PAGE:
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Problems in Greek history   By:

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Transcriber's Notes: Greek words in this text have been transliterated and placed between plus signs. Words in italics in the original are surrounded by underscores . Words in a Gothic font in the original are surrounded by =equal signs=. Characters superscripted in the original are surrounded by {braces}. A row of asterisks represents a thought break.

Variations in spelling and hyphenation have been left as in the original. Words with and without accents appear as in the original. Ellipses match the original.

A few typographical errors have been corrected. A complete list follows the text. Other notes also follow the text.






Fellow and Tutor of Trinity College, Dublin; Knight (Gold Cross) of the Order of the Redeemer; Hon. Fellow of Queen's College, Oxford; Author of 'Prolegomena to Ancient History,' 'Social Life in Greece,' 'A History of Classical Greek Literature,' &c., &c.





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Even since the following sheets were printed, the researches into prehistoric Greek life, and its relation both to the East, to the Homeric poems, and to the Greece we know in the 7th century B.C., have progressed, and we are beginning to see some light through the mist. I can refer the reader to two books, of which one has just been published in English. The other, the second edition of Busolt's History of Greece , though still in the press, will be accessible to those that read German in a few weeks. I prefer to cite the former Schuchardt's account of Schliemann's Excavations in its English form, as it is there enriched with an Introduction, and apparently a revision of the text, by Mr. Walter Leaf. This is the first systematic attempt to bring into a short compass, with the illustrations, and with some regard to chronology, the great body of facts discovered and hastily consigned to many large volumes by the gifted discoverer. There is, moreover, a separate chapter (vi.) which gathers these facts under a theory, not to speak of the acute and cautious criticism of Mr. Leaf, which will be found in the Introduction to the volume. The Introduction to Busolt's History , of which (by the author's courtesy) I have seen some 130 pages, contains a complete critical discussion of the same evidence.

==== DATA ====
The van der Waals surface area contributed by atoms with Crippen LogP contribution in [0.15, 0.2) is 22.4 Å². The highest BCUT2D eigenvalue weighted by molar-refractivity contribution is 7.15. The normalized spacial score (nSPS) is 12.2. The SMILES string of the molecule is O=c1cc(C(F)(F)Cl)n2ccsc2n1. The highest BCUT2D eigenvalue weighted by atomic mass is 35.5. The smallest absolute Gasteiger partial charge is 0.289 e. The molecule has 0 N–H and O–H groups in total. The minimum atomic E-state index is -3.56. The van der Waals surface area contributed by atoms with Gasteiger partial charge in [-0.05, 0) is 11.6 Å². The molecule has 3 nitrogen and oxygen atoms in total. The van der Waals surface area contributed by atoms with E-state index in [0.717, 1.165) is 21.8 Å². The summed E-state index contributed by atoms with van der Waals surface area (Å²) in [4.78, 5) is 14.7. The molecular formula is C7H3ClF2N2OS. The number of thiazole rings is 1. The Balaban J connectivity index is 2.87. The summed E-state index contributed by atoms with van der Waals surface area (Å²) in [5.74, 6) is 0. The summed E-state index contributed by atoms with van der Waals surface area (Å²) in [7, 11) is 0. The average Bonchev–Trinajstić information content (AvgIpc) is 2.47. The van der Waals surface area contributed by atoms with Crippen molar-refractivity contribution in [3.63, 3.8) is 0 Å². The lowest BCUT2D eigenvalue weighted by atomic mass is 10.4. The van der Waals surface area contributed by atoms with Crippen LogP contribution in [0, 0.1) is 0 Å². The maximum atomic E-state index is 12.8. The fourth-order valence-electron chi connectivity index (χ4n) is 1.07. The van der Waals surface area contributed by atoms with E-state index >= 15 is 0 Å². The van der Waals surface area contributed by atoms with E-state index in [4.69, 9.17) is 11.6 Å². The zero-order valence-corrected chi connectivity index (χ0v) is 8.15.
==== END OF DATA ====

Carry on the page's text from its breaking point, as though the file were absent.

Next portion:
Here is the general result in Busolt's own exposition ( G. G. 2nd ed. pp. 113 sq.): 'The Homeric culture is younger than the Mykenæan, it is also simpler and in better proportion. The former had come to use iron for arms and tools, the latter is strictly in the age of bronze[vi:1]. If the culture of the Epics does show a lower stage of technical development, we perceive also a decline of oriental influences. In many respects, in matters of interment, dress and armour, the epic age contrasts with the Mykenæan, but in many points we find transitions and threads which unite the two civilizations. The Homeric palace shows remarkable agreements with those of Mykenæ and Tiryns. The Homeric heroes fight with sword, spear, and bow, like the Mykenæan. Splendid vases, too, and furniture, such as occur within the range of the Mykenæan culture, agree even in details with the descriptions of the Epos. The Epos, too, knows Mykenæ "rich in gold," and the "wealthy" Odeomenos. In general the homes of the Mykenæan culture are prominent in the Iliad. The splendour of the Mykenæan epoch was therefore still fresh in the memory of the Æolians and Ionians when the Epos arose... Continue reading book >>

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